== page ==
Singapore’s Administration of Justice (Protection) Bill is a broad and vaguely worded law that will impose yet another undue restriction on freedom of expression, Amnesty International said today.
“Under the guise of protecting the judicial system, the new law threatens to criminalise people for criticising the courts or the administration of justice in Singapore,” said Josef Benedict, Amnesty International’s Deputy Director for South East Asia and the Pacific.
The new law, which was passed by Singapore’s parliament yesterday, includes punishments of up to three years in jail and $100,000 (US) in fines.
Several sections in the new law grant the authorities far-reaching powers to crack down on any discussion, debate and criticism of cases under review by the judiciary.
Section 11 of the Act, for example, widens the scope of already stifling restrictions on what can be said or written on the internet. All material that can be accessed by people in Singapore, regardless of whether it originated from there, can be subjected to the new legislation.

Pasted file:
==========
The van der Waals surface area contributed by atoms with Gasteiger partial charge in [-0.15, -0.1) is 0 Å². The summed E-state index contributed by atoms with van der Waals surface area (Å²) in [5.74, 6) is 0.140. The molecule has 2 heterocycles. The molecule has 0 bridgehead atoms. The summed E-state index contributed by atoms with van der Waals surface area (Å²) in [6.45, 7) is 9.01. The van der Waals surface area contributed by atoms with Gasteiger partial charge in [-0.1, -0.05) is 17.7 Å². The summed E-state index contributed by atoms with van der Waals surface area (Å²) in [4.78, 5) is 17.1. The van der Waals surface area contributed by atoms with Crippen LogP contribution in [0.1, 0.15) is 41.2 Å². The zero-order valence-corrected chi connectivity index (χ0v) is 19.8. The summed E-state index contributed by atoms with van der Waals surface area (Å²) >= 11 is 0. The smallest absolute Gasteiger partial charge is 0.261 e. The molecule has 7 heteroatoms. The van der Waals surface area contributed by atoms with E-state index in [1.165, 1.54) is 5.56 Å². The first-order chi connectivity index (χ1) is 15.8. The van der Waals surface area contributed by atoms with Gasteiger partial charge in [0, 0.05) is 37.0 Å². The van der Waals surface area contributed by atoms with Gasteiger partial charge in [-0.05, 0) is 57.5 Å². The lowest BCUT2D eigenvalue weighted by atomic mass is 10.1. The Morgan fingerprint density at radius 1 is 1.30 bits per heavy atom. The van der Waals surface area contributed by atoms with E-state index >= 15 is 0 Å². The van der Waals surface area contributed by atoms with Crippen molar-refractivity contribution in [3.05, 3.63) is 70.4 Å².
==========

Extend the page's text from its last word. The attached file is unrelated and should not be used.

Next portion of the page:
Section 12 of the Act levies a threat of imprisonment of up to three years and a fine of up to $100,000 (US) for commenting on an ongoing case, including one’s own proceedings.
Amnesty International is concerned that the new law will bar human rights defenders and civil society from discussing any judicial proceeding, including cases of public interest and crucial importance to the enhancement of human rights in the country.
“This new law not only threatens to diminish the limited space that the mainstream media has, but could deny people access to information and have a chilling effect on bloggers and social media users,” said Josef Benedict.
In January 2016, numerous countries raised concerns about the use of legislation to restrict the right to freedom of expression and prosecute human rights defenders and government critics in Singapore during the country’s Universal Periodic Review at the UN Human Rights Council.